Indonesia’s president, Joko Widodo, has signed a moratorium on all new palm oil plantation development. We’re hoping this new move will result in a reduction in the stifling haze. Does this mean we can breathe easy for the next three years? We certainly hope so.
Signed in September, the moratorium effectively halts any new land being made available for plantations in the world’s top producer of the palm oil, a key ingredient in many everyday goods, from biscuits to shampoo and make-up.
A move that has been highly commended by environmentalists, this moratorium will last for three years, according to deputy minister at the Coordinating Ministry for Economic Affairs Prabianto Mukti Wibowo.
“The moratorium is to improve the governance of sustainable palm oil plantations, provide legal certainty, increase the productivity of smallholder palm oil plantations, maintain environmental sustainability and contribute to the reduction in greenhouse gases,” he told AFP in a WhatsApp message.
Plantations on Sumatra island, Papua and the Indonesian part of Borneo have expanded in recent years as demand for palm oil has skyrocketed, bringing huge profits to companies and healthy tax revenues to the government.
But the rapid growth has been blamed for the destruction of tropical forests that are home to many endangered species, and forest fires that occur every year during the dry season due to illegal slash-and-burn clearance.
The Indonesian Forum for the Environment, Walhi, welcomed the moratorium.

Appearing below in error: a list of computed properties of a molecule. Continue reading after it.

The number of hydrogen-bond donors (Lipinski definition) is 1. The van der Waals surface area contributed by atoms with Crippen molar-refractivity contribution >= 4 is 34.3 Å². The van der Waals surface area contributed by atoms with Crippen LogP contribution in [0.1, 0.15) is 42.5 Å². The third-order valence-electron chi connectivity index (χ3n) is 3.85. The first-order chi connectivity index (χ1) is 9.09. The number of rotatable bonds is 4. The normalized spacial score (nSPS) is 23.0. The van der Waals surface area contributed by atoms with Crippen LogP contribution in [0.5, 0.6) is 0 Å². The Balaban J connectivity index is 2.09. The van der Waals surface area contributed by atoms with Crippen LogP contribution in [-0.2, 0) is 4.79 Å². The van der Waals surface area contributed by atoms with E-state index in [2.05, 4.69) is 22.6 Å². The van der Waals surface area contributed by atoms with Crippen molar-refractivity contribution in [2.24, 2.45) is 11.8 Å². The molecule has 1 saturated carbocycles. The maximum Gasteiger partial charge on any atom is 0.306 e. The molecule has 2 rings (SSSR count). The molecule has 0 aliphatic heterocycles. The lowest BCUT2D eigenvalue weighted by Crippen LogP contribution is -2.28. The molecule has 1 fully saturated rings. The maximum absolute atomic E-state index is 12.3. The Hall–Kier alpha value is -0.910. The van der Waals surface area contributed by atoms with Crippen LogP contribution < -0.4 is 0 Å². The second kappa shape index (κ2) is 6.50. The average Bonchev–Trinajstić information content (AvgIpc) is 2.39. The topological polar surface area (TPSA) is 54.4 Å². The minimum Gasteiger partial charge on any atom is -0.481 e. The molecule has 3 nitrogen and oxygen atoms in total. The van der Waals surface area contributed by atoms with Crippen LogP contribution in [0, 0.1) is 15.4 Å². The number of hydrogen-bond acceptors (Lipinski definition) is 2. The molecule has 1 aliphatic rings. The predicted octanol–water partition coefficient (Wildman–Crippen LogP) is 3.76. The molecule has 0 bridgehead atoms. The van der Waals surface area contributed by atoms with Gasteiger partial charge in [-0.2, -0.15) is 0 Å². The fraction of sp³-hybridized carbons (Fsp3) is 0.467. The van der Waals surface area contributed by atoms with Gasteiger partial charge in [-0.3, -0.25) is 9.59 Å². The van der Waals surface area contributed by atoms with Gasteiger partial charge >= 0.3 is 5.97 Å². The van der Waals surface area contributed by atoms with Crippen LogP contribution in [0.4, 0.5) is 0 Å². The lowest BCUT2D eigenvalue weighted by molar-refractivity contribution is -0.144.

“The presidential instruction is a good first step in restructuring natural resource management, especially in the palm oil sector,” it said in a statement, adding ideally it would be in place for 25 years.
The moratorium was first proposed in 2015, following devastating blazes that cloaked large stretches of Southeast Asia in toxic smog for weeks.
A moratorium on conversions of new peat lands was established in 2011 to improve management and reduce fires, but campaigners say this is sometimes ignored when local governments grant concessions.
Poor spatial data and overlapping forestry maps are a major hindrance for authorities trying to enforce regulations governing them.
In 2015, the government banned new development on all peat lands after swathes of carbon-rich peat were drained for use as plantations in recent years, creating highly flammable areas.
The decision comes as Indonesia and Malaysia battle a move by the European Parliament to ban the use of palm oil in biofuels.
It voted earlier this year in favour of a draft law on renewable energy that calls for the use of palm oil in biofuels to be banned from 2030, amid mounting worries about its impact on the environment.
As the world’s top exporters of palm oil, what sort of repercussions will this have on Indonesia and Malaysia?